NAD-ME activity was determined spectrophotometrically by monitoring NADH production at 340 nm. The standard reaction mixture contained 150 mM Mes/NaOH, 10 mM MnCl2, 4 mM NAD, and 10 mM malate in a final volume of 1 mL. One unit of enzyme activity is defined as the amount of enzyme resulting in the production of 1 μmol of NADH per minute. The reaction was started by the addition of NAD-ME. The optimum pH for NAD-ME was determined by measuring the oxidative decarboxylation of malate, which was described by Tronconi et al. . When testing different compounds as possible inhibitors or activators of enzymatic activity, NAD-ME activity was measured in the presence of nonsaturating concentrations of malate while maintaining NAD concentrations at saturating levels, as described by Tronconi et al. . The parameters were calculated by triplicate determinations, and the values are the average of three replicates differing by <5%.
3.8. Kinetic Studies on the Recombinant PtNAD-ME Proteins
The kinetic parameters were determined as described by Tronconi et al. . Initial velocity studies were performed by varying the concentration of one substrate around its Km while keeping other substrate concentrations at saturating levels. All kinetic parameters were calculated by triplicate determinations and adjusted to nonlinear regression. The concentrations of malate and NAD each varied between 0.008 and 16 mM. The values are the average of three replicates differing by <5%.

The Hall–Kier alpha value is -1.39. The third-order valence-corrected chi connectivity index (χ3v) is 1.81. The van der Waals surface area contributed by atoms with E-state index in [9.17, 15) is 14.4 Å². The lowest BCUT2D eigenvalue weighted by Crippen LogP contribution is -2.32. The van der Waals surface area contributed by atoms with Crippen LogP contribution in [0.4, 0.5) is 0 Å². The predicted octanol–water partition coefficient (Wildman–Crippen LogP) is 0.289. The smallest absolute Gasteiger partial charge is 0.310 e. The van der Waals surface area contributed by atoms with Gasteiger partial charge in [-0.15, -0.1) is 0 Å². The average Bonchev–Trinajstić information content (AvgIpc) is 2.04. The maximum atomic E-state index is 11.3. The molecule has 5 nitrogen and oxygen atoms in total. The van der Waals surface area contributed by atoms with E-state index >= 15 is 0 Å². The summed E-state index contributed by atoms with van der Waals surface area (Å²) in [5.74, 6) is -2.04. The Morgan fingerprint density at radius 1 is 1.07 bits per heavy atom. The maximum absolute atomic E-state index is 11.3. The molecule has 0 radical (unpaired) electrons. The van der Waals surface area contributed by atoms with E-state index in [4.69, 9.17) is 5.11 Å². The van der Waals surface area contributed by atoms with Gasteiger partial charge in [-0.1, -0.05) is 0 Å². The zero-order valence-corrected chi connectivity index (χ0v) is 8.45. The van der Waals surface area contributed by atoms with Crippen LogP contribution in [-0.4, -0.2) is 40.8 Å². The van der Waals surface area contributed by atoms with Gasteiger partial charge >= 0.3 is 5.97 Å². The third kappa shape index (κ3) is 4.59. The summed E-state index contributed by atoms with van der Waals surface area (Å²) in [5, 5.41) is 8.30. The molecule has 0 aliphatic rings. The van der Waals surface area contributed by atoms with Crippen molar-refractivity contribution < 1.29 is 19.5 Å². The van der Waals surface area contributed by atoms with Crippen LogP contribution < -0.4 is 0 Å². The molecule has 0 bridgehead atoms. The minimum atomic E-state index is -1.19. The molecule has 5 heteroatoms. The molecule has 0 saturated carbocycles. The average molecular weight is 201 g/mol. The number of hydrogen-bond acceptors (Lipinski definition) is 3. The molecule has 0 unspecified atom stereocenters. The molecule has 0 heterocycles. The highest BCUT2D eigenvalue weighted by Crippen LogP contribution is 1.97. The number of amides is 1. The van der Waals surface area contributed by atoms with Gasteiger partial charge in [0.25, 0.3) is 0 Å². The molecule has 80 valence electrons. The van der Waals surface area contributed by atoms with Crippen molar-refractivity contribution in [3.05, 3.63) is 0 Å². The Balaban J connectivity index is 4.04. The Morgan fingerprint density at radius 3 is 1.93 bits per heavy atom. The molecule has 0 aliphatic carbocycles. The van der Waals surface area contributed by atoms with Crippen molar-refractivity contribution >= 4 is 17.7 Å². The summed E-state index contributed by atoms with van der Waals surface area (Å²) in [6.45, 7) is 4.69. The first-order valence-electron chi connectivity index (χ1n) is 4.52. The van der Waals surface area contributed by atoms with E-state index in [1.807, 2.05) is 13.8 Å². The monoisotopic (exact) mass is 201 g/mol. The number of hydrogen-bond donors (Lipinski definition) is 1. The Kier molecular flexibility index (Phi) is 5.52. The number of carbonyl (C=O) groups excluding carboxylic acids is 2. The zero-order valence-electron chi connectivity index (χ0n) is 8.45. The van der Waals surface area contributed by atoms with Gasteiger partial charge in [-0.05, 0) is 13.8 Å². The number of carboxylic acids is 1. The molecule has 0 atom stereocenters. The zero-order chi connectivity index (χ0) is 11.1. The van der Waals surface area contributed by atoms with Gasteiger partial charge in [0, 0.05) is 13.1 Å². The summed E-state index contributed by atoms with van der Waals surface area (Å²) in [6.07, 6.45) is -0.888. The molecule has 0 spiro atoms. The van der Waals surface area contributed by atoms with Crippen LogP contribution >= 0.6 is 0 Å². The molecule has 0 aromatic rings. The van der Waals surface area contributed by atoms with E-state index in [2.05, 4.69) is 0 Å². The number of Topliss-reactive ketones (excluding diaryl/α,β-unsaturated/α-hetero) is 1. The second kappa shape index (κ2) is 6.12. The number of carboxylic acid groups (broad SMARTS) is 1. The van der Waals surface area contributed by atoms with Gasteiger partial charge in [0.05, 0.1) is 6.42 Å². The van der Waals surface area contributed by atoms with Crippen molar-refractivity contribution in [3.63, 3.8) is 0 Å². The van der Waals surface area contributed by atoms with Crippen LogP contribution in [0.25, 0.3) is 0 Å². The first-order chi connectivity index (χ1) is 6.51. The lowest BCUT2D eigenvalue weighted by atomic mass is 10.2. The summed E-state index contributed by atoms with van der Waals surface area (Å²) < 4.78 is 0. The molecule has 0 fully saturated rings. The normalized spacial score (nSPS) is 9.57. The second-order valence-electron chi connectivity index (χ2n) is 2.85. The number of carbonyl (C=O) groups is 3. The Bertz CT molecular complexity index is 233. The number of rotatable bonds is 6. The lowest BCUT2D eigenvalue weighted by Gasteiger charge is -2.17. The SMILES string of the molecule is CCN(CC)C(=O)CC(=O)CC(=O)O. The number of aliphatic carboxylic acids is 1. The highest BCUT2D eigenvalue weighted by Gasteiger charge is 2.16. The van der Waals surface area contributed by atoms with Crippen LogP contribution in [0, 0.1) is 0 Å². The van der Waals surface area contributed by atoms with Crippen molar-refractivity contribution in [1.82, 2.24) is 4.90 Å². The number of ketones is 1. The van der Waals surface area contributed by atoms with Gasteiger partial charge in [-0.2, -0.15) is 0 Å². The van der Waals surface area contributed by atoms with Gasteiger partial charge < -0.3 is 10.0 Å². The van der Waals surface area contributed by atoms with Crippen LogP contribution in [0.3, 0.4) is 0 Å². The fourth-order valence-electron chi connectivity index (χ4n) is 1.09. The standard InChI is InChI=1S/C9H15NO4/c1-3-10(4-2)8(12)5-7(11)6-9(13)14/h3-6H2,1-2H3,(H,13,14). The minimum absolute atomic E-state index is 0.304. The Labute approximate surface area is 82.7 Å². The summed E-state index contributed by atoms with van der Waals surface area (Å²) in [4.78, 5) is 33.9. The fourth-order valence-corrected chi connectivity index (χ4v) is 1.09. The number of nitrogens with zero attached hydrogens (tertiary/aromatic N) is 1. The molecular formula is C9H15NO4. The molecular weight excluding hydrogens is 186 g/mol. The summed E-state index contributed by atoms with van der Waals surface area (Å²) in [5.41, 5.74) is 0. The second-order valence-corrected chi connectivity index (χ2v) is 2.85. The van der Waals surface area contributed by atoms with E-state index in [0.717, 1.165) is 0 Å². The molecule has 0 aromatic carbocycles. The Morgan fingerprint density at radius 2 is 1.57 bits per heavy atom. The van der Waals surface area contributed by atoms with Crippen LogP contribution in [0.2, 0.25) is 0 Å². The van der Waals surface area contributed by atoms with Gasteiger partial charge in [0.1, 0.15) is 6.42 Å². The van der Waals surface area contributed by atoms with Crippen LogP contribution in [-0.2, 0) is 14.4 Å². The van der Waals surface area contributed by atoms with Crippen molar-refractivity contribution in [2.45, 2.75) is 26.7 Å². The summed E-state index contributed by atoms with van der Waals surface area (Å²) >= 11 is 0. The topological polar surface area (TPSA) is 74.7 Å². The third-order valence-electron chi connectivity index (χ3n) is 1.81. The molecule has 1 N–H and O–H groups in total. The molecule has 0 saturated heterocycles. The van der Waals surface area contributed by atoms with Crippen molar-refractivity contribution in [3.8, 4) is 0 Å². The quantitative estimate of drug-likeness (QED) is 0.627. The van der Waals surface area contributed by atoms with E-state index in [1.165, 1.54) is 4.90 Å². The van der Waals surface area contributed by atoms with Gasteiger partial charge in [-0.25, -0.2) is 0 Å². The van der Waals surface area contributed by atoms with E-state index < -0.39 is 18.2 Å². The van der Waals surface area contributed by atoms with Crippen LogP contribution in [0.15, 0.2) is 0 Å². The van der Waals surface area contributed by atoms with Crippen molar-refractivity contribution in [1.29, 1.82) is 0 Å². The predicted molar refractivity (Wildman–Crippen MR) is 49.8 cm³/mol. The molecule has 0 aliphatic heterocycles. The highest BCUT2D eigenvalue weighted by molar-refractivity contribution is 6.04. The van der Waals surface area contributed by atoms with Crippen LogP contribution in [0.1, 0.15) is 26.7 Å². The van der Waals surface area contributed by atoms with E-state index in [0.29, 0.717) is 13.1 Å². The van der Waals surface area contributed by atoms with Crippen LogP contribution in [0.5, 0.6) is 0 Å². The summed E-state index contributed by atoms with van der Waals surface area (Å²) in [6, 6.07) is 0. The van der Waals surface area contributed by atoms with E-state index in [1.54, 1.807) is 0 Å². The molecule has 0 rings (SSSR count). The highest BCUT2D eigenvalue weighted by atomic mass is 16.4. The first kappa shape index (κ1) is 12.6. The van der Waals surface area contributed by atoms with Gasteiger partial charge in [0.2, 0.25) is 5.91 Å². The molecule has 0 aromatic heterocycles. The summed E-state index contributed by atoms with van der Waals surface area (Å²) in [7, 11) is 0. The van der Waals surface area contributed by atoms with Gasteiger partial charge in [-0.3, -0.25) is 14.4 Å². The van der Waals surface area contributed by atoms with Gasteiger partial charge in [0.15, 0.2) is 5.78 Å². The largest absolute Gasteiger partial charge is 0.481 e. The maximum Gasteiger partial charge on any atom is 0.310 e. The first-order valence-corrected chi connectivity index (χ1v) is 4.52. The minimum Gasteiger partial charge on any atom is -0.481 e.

In this study, we have found that two α- and two β-NAD-ME genes exist in the genome of Populus trichocarpa and are expressed in various tissues. The characterization of recombinant Populus NAD-MEs in vitro indicates different enzymatic properties between α- and β-NAD-MEs. Also, the effects of metabolites on the activities of recombinant α-NAD-MEs are distinct from those of β-NAD-MEs. It suggests that Populus NAD-ME might be composed of dissimilar subunits where the α-subunit would contribute to catalysis and the β-subunit may have a regulatory role. Further, analysis of the deletion of α- or β-NAD-ME in future will reveal the function of PtNAD-ME in Populus biosynthetic pathway and respiratory metabolism.
This work was supported by the National High Technology Research and Development Program of China (863 Program) (2011AA100202), the Natural Scientific Foundation of China (30872006) and the Fundamental Research Funds for the Central Universities (DL12DA02).